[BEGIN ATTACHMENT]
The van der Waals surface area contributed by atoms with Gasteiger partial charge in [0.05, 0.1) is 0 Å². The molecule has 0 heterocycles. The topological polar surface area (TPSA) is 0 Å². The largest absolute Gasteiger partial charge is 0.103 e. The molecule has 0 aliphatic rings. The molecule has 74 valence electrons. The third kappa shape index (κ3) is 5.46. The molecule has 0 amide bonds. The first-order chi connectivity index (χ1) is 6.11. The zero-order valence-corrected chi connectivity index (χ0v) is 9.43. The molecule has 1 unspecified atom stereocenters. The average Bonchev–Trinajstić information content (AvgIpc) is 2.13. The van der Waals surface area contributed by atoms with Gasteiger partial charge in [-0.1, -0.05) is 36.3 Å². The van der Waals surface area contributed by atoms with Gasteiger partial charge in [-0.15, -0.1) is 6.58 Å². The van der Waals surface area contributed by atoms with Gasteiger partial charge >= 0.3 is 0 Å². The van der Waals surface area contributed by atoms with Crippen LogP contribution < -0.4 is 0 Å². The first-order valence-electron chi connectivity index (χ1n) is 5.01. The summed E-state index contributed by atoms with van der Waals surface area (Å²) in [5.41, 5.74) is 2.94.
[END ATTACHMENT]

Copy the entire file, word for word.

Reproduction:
The van der Waals surface area contributed by atoms with Gasteiger partial charge in [0.05, 0.1) is 0 Å². The molecule has 0 heterocycles. The topological polar surface area (TPSA) is 0 Å². The largest absolute Gasteiger partial charge is 0.103 e. The molecule has 0 aliphatic rings. The molecule has 74 valence electrons. The third kappa shape index (κ3) is 5.46. The molecule has 0 amide bonds. The first-order chi connectivity index (χ1) is 6.11. The zero-order valence-corrected chi connectivity index (χ0v) is 9.43. The molecule has 1 unspecified atom stereocenters. The average Bonchev–Trinajstić information content (AvgIpc) is 2.13. The van der Waals surface area contributed by atoms with Gasteiger partial charge in [-0.1, -0.05) is 36.3 Å². The van der Waals surface area contributed by atoms with Gasteiger partial charge in [-0.15, -0.1) is 6.58 Å². The van der Waals surface area contributed by atoms with Gasteiger partial charge >= 0.3 is 0 Å². The van der Waals surface area contributed by atoms with Crippen LogP contribution < -0.4 is 0 Å². The first-order valence-electron chi connectivity index (χ1n) is 5.01. The summed E-state index contributed by atoms with van der Waals surface area (Å²) in [5.41, 5.74) is 2.94.